• Supermarket spending: The Australian Bureau of Statistics (ABS) said, “Turnover rose for Perishable goods (4.7 per cent), Non-perishable goods (3.3 per cent), and All other products (2.7 per cent) in October 2020 compared to September 2020, in original terms. Retail turnover for all three categories continue to remain at higher levels when compared to October 2019. Annually, Perishable goods rose 10.3 per cent, Non-perishable goods 10.1 per cent, and All other products 9.3 per cent. The higher levels of revenue reflect a continuation of more food being prepared at home during the pandemic.”

• Online sales: The ABS said, “The total online series rose 0.2 per cent in seasonally adjusted month-on-month terms in October 2020, following a fall of 1.6 per cent in September, and a rise of 5.8 per cent in August 2020. These results followed large rises in March and April 2020, as consumers turned to online shopping as a way of complying with regulations introduced to encourage social distancing. Stage 3 and 4 restrictions in Victoria saw closures of stores in August, especially in Melbourne, and this led to a further rise in online sales in August. In through-the-year terms, the seasonally adjusted series rose 70.8 per cent in October 2020 compared to October 2019. In the 12 months from March 2019 to February 2020, total online sales averaged growth of 14.4 per cent. Coinciding with the shift to online purchasing at the outset of the COVID-19 pandemic in Australia, total online sales has averaged an annual rise of 67.1 per cent from March to October 2020.”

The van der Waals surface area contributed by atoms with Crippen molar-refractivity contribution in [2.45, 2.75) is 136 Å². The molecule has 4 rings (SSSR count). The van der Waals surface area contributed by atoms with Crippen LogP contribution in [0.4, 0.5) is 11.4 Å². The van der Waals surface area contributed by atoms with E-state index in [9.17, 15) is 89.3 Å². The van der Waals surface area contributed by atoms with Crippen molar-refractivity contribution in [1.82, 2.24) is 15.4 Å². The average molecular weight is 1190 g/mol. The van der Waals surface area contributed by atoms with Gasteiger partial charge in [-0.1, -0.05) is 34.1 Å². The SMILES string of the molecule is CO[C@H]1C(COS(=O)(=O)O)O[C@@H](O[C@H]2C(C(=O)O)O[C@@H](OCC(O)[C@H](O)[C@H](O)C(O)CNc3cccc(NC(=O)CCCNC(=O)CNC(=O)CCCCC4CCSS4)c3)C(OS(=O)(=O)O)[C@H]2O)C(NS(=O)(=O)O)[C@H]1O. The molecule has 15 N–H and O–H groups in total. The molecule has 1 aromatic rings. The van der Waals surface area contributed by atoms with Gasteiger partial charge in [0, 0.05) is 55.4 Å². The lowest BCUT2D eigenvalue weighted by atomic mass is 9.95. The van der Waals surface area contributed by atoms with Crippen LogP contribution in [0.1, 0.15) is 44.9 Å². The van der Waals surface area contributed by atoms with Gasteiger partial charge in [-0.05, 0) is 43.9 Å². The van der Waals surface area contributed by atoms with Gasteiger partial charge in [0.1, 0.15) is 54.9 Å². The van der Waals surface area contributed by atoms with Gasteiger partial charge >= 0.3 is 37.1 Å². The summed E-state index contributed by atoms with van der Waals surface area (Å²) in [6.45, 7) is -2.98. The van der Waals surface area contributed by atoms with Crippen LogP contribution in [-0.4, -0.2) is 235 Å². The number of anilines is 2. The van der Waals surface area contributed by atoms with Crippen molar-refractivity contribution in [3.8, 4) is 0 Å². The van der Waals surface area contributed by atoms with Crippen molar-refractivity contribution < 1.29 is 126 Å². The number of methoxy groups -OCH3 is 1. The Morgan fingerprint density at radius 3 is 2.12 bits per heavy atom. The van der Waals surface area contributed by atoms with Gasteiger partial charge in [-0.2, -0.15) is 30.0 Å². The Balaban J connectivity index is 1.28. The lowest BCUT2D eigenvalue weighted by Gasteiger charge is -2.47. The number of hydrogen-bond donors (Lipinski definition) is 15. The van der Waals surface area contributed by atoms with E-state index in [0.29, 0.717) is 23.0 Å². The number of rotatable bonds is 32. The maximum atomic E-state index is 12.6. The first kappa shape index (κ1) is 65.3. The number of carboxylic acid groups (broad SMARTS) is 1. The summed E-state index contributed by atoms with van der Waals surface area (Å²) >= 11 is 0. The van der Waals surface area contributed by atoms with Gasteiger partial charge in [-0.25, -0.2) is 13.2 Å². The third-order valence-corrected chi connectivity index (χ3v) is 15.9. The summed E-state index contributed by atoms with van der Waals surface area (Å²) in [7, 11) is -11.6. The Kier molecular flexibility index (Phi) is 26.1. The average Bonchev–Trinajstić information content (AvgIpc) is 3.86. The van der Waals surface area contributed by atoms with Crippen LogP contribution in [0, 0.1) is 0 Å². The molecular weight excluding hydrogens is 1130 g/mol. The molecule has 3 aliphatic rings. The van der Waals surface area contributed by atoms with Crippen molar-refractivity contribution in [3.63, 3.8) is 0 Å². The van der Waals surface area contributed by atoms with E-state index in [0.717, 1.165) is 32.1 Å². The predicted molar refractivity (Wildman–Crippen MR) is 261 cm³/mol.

What is the importance of the economic data?

• The Bureau of Statistics’ Retail trade publication contains the most current readings on the performance of consumer spending. The ABS surveys 500 ‘larger businesses’ and 2,750 ‘smaller businesses’. Retail trade covers spending at a broad range of retail outlets but excludes both petrol and motor vehicle sales. A weak retail trade result may point to a slowing economy as well weighing on the share prices of listed retail stocks. But retail trade estimates can’t be assessed in isolation – it is important to look at the influences determining future trends in consumer spending, such as income, employment and confidence levels.

What are the implications for investors?

• Aussie households are cashed-up. Government payments, superannuation fund withdrawals and tax cuts have boosted household balance sheets and cashflows. The household savings ratio surged to record-highs during the peak of the pandemic and was near 19 per cent (of income) in the September quarter. The improving job market and twin wealth effects of rising home and share prices are an additional boost.

• Due to high unemployment, tax cuts could be saved. But with consumer confidence at 7-year highs in November (Westpac-Melbourne Institute survey) and restrictions on non-retail activity easing, Aussie retailers could be in for a bumper Christmas trading period. Already discretionary retailers like Harvey Norman, JB Hi-Fi and Super Retail Group are enjoying strong earnings. And the massive turnaround in new motor vehicle sales in November could be a precursor to further consumer-driven economic activity in 2021. Pent-up demand, elevated savings, easing joblessness and continued international border closures are all positive for the domestic retail outlook.

Published by Ryan Felsman, Senior Economist, CommSec